The top trending Twitter hashtag in Saudi Arabia on Saturday wasn’t visiting President Donald Trump or even first lady Melania Trump. Instead, Saudis were abuzz about #binttrump – Arabic for “Trump’s daughter,” Ivanka.
Saudi Arabia’s fascination with Ivanka Trump highlights how far women have advanced in the kingdom, and how much further they have to go.
She is an Orthodox Jew, having converted when she married New York real estate developer and editor Jared Kushner, but that’s not a sticking point with Arab men and women in this Sunni Muslim country.
They see the president’s eldest daughter, more than her other three siblings, as a reflection of and credit to her father.
“Usually in Saudi, when we like somebody, especially in the hierarchy of the royals, we call them Abu [or father of],” said businessman Ahmed Ibrahim. “With President Trump, when we want to mention how great he is, we say ‘Abu Ivanka,’ we don’t say ‘Abu Eric’.
She’s amazing. I think she’s going to have a lot of fun over here. A lot of ladies are excited to meet her. She represents smartness and style.”
Tracking Ivanka Trump’s visit in a country with one of the highest per capita rates of social media consumption, he said, has “become a social trend” – from hashtags to Facebook timeline and WhatsApp posts.
Ivanka Trump is viewed as accomplished in so many ways, that “when you mention that in front of Saudi women, they get jealous,” Ibrahim said. “My wife sometimes, when I say Ivanka, she gives me this look.”
Saudis watched on state television on Saturday as Ivanka Trump strode at her husband’s side down a red carpet to meet the royal court, striking up animated conversations with the Saudi delegation during a tea ceremony.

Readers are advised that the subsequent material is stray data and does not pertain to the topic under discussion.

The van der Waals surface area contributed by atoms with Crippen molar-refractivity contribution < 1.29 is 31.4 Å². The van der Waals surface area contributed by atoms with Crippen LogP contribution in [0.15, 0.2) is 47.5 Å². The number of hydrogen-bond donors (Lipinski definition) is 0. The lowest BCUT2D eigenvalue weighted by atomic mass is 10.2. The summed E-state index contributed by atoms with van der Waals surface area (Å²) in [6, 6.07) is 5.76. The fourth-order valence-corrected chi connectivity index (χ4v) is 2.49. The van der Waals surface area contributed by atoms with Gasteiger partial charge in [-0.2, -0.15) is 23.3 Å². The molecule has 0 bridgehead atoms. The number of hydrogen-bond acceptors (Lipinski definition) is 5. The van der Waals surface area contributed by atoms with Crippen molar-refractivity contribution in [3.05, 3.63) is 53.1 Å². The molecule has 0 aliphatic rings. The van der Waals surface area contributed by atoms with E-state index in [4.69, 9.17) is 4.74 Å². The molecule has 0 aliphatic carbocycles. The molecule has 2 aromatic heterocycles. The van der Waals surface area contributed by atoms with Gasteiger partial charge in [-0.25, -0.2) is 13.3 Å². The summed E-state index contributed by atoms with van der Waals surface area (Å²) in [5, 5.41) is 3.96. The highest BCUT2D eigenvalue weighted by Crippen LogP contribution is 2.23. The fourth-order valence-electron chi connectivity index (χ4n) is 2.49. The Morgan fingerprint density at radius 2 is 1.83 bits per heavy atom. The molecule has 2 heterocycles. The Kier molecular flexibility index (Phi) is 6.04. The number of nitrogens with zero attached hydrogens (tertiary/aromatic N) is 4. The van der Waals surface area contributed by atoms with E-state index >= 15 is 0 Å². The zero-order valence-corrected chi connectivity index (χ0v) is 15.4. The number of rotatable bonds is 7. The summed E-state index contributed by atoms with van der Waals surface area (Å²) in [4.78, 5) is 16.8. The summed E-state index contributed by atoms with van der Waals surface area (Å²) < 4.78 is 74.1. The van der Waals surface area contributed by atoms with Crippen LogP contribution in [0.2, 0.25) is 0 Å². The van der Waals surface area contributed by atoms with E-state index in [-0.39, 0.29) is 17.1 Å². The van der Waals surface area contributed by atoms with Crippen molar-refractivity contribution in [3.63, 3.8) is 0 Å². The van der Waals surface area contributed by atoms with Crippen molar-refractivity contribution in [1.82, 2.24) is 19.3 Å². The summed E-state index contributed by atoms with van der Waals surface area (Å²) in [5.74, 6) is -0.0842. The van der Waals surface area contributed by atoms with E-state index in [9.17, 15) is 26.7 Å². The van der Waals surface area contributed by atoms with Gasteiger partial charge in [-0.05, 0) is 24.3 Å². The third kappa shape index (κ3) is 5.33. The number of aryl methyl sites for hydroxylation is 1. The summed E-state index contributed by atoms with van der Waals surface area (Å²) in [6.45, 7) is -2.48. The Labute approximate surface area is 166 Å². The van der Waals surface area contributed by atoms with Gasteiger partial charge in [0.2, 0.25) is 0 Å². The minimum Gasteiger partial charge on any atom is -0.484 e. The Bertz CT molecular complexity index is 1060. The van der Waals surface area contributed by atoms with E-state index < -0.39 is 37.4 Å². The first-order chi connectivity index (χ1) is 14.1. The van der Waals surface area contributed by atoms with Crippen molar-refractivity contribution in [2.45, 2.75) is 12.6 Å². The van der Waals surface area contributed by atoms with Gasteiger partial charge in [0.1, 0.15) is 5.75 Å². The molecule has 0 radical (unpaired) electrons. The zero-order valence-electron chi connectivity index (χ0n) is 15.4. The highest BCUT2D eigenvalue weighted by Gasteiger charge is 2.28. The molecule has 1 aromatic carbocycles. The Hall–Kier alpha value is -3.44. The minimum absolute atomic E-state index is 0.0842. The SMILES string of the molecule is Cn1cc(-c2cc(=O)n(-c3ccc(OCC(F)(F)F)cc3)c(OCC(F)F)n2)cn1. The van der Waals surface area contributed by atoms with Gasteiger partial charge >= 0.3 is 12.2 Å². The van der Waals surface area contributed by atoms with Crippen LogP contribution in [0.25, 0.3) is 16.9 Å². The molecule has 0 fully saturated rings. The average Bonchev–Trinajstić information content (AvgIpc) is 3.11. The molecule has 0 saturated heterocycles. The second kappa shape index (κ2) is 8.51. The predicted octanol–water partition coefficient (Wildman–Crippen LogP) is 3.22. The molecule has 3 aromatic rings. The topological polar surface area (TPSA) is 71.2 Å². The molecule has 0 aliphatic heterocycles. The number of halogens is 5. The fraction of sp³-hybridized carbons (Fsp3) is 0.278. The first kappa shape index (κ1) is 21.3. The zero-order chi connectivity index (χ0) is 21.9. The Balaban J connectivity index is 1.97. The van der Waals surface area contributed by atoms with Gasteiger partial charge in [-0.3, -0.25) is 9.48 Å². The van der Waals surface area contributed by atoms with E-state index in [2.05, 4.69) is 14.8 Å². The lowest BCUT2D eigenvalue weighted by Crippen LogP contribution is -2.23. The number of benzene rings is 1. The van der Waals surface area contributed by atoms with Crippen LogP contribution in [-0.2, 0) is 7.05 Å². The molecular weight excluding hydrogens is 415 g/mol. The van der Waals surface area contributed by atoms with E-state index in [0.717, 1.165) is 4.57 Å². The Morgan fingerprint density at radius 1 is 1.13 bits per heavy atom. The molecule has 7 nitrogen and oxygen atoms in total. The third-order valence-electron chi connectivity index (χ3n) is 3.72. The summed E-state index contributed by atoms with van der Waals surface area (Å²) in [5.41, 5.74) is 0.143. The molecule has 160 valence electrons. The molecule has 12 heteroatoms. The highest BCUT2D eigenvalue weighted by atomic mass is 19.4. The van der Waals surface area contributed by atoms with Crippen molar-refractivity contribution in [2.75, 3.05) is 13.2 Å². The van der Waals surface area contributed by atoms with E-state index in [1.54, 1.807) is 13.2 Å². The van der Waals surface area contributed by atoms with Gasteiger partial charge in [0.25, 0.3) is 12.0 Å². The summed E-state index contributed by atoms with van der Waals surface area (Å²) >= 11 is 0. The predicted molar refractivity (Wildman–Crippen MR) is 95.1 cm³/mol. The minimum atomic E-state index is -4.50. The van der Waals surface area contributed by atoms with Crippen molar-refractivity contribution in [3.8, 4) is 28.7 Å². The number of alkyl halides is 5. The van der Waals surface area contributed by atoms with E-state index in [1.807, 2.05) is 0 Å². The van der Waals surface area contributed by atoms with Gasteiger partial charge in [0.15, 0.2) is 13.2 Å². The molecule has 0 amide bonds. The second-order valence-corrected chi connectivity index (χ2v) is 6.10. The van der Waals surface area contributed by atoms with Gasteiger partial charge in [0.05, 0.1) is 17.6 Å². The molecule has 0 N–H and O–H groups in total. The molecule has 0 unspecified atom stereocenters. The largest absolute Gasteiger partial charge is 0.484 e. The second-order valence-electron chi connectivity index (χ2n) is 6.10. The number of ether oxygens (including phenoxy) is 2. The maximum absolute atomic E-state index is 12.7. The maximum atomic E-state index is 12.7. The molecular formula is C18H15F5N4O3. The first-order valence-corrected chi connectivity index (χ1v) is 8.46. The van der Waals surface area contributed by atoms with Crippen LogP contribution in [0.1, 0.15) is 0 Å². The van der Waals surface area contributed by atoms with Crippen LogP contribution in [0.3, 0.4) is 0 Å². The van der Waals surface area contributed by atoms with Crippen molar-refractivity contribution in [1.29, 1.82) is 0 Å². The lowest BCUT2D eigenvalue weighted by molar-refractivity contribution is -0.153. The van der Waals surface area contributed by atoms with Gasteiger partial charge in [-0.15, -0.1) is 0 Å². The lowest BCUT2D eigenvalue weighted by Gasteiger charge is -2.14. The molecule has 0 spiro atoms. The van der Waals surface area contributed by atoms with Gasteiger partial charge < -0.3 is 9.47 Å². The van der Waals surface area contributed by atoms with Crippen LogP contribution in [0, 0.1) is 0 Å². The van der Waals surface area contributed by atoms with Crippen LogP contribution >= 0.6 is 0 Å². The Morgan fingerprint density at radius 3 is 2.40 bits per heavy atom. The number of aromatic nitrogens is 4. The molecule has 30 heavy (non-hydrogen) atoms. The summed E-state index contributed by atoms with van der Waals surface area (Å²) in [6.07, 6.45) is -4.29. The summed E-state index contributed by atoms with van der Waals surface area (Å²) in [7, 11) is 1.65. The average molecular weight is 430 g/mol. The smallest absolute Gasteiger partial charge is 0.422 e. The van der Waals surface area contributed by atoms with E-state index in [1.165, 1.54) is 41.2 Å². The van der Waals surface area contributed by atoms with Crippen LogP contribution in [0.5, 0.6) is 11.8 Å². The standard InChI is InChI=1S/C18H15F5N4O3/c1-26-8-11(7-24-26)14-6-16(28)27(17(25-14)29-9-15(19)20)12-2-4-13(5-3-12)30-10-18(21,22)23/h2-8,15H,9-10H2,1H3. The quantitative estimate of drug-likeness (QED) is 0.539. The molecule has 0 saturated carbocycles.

She and Melania Trump were not expected to wear head scarves – Michelle Obama and Laura Bush didn’t, nor did German Chancellor Angela Merkel and British Prime Minister Theresa May. The first daughter’s long black, white and maroon dress got rave reviews online, especially among men.
Hatoon Kadi, a female comedian on the popular YouTube channel UTurn, said her Facebook timeline was replete with men gushing about Ivanka Trump.
“Ladies are telling them chill. We don’t do this. It’s like you have never seen a pretty lady in your life. Come on!” Kadi said. “Some of the guys are telling the photographers please concentrate on her.”
Kadi planned to attend a Twitter event in Riyadh on Sunday that was on the president’s schedule, and expected to see Ivanka Trump there. She was hoping to snap a selfie with Ivanka Trump and post it just to stoke her male friends’ jealousy.
“I’m going to have lots of material for my next episode,” she predicted.
“She’s very classy. She has 100 per cent confidence,” Alomairi said on Saturday, adding that if she has the chance to talk to her, “I would ask for her advice in life: what are the things she wants to accomplish?”
Ivanka Trump is an aspirational icon for many Saudi women: traditional wife and mother of three, balancing not just a career but also a family business many women here relate to because the only way for them to get ahead was to rely on a support network, chiefly their fathers.
“In Saudi Arabia, the culture is stacked against you to become a successful woman with a long career. A lot of these women have successful fathers who mentor them, give them jobs in their businesses,” said Muna AbuSulayman, host of the popular Saudi talk show Softly Speaking. “There’s a lot of similarities between her and successful women in Saudi Arabia.”
The kingdom has women in leadership roles at the stock exchange, banks, newspapers and ministries. Most come from powerful families that helped them flourish. AbuSulayman said many here see Ivanka Trump working with her father in the White House as chipping in, “providing support”.
“She’s like us,” AbuSulayman said. And yet, she isn’t.
Hoda Helassi, one of the first 30 women appointed to the 150-member consultative council to the monarchy four years ago, noted that unlike Ivanka Trump, Saudi women still face major obstacles, including being barred from driving, free travel and participation in the workplace. But they are making progress, she said.
“What is going to change attitudes and society and the makeup of its fibres is young people and the economy. No longer can households survive on one salary,” Helassi said, and women have started marrying later and having fewer children. “We need to find our own modernity, incorporating with it our values and our traditions.”